or walk ? Will you write
of read? Rule 2. A direct question, or that which admits the answer of yes, or no, has the rising inflection, and the answer has the falling* ; as,
Did you say fáme? Nò. I said nåme.
Will you ride? I will walk. Rule 3. The indirect question and its answer, has the following infection ; as,
Why are you idle? I have no book.
• Dr. Porter.
SELECTIONS IN PROSE AND POETRY ;
NARRATIVE, DESCRIPTIVE, ARGUMENTATIVE, DIDACTIC, PATHETIC,
AND HUMOROUS PIECES;
DIALOGUES, ADDRESSES, ORATIONS, SPEECHES,
TO IMPROVE THE SCHOLAR IN READING AND SPEAKING ; AND TO IMPRESS
THE MINDS OF YOUTH WITH SENTIMENTS OF PIETY AND VIRTUE.
DESIGNED FOR THE USE OF SCHOOLS AND ACADEMIES.
BY J. OLNEY,
PUBLISHED BY GOODWIN & CO. AND D. F. ROBINSON & co.
DISTRICT OF'CONNECTICUT, . [L. S.]
BE IT REMEMBERED, That on the eighth day of August, in the fifty
fourth year of the Independence of the United States of America, Messrs. Goodwin & Co., of the said District, have deposited in this office the title of a Book, the right whereof they claim as proprietors, in the words following, to wit:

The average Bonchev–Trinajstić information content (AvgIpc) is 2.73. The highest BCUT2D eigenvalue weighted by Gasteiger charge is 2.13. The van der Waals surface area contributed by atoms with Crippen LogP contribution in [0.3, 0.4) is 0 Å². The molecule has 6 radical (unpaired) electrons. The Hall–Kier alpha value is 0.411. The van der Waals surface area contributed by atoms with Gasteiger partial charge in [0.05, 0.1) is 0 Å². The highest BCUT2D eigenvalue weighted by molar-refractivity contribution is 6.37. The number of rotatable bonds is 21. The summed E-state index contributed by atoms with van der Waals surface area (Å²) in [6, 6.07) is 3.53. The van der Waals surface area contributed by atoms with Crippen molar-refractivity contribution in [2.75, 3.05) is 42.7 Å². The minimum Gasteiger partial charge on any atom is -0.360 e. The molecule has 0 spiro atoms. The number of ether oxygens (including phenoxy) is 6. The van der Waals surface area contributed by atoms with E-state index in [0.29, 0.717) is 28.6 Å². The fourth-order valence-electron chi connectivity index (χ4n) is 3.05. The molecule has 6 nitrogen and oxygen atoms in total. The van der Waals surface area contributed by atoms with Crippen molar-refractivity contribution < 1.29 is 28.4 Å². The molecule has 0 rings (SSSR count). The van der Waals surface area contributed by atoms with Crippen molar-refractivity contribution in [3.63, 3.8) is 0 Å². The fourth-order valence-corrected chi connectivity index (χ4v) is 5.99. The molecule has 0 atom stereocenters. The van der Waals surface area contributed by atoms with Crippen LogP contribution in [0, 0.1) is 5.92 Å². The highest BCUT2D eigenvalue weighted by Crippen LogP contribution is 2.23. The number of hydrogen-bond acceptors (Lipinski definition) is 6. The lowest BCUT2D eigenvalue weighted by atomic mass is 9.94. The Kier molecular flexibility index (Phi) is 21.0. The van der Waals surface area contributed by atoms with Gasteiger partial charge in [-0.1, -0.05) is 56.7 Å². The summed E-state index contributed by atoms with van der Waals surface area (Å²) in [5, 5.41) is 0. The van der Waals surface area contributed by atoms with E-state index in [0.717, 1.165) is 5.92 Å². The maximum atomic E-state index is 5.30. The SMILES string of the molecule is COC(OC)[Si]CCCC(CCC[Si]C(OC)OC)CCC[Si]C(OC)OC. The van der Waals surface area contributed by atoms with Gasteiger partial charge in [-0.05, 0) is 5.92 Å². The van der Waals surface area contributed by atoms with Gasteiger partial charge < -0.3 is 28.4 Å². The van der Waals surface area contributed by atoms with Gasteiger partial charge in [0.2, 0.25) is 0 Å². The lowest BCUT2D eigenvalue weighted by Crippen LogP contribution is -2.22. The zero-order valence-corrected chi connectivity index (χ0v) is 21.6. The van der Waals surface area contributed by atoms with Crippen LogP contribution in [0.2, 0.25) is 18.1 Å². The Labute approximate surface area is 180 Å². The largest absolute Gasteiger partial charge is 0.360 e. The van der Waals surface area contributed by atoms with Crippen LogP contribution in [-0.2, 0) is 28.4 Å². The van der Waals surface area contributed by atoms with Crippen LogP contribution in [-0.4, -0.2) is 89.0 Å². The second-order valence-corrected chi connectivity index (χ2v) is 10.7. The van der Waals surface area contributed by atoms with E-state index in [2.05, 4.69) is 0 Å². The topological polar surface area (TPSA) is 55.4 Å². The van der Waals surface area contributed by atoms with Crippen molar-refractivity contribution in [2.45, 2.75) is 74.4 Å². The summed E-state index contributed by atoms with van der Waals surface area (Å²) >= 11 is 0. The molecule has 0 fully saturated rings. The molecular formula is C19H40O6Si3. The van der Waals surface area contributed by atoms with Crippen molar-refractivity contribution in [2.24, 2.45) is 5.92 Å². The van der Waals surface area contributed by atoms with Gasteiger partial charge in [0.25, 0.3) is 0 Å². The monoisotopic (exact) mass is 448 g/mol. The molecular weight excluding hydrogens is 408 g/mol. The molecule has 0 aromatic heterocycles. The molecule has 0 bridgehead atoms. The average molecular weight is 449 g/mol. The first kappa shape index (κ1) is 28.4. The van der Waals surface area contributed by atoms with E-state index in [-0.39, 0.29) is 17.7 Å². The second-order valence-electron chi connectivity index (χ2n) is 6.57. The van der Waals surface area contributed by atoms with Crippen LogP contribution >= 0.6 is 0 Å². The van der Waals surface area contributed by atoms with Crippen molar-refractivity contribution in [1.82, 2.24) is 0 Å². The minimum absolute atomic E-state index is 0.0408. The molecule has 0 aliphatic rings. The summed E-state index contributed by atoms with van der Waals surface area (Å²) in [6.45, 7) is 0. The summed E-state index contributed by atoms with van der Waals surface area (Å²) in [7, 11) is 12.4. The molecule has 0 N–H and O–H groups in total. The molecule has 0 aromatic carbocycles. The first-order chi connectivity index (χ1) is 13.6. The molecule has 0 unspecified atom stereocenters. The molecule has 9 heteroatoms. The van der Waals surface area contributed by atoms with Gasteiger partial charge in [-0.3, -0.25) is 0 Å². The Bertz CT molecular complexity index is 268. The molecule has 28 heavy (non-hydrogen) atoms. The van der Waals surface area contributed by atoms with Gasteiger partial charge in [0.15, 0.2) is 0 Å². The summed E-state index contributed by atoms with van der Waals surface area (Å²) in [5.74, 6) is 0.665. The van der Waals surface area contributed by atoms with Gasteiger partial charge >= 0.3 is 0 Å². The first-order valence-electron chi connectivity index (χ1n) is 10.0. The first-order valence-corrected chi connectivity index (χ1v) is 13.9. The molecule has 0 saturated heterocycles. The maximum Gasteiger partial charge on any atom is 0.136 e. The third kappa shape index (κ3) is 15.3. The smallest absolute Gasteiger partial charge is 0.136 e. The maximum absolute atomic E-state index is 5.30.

4 The National Preceptor, or Selections in Prose and Poetry, consisting of narrative, "descriptive, argumentative, didactic, pathetic, and humorous pieces : together with - dialogues, addresses, orations, speeches, &c.; calculated to improve the scholar in “ reading and speaking, and to impress the minds of youth with sentiments of piety and “ virtue. Designed for the use of schools and academies. By J. Olney, Author of “ a “ practical system of modern Geography and Atlas.' In conformity to the act of Congress of the United States, entitled, “ An act for the